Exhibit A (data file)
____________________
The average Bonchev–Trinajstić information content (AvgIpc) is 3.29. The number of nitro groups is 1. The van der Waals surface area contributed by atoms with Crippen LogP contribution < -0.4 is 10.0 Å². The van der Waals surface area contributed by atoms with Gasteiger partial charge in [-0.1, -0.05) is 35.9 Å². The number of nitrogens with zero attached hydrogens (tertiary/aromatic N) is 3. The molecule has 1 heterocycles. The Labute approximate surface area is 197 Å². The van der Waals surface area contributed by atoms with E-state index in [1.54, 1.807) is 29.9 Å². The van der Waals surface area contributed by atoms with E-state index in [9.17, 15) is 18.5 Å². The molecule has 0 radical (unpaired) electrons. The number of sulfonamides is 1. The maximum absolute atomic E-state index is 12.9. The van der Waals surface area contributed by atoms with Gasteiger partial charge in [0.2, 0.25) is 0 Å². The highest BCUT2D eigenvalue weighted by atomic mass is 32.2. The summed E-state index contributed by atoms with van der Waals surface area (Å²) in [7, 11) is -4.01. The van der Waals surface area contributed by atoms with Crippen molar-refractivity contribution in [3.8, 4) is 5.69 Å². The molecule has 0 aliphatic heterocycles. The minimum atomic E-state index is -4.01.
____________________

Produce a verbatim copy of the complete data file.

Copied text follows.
The average Bonchev–Trinajstić information content (AvgIpc) is 3.29. The number of nitro groups is 1. The van der Waals surface area contributed by atoms with Crippen LogP contribution < -0.4 is 10.0 Å². The van der Waals surface area contributed by atoms with Gasteiger partial charge in [-0.1, -0.05) is 35.9 Å². The number of nitrogens with zero attached hydrogens (tertiary/aromatic N) is 3. The molecule has 1 heterocycles. The Labute approximate surface area is 197 Å². The van der Waals surface area contributed by atoms with E-state index in [1.54, 1.807) is 29.9 Å². The van der Waals surface area contributed by atoms with E-state index in [9.17, 15) is 18.5 Å². The molecule has 0 radical (unpaired) electrons. The number of sulfonamides is 1. The maximum absolute atomic E-state index is 12.9. The van der Waals surface area contributed by atoms with Gasteiger partial charge in [0.2, 0.25) is 0 Å². The highest BCUT2D eigenvalue weighted by atomic mass is 32.2. The summed E-state index contributed by atoms with van der Waals surface area (Å²) in [7, 11) is -4.01. The van der Waals surface area contributed by atoms with Crippen molar-refractivity contribution in [3.8, 4) is 5.69 Å². The molecule has 0 aliphatic heterocycles. The minimum atomic E-state index is -4.01.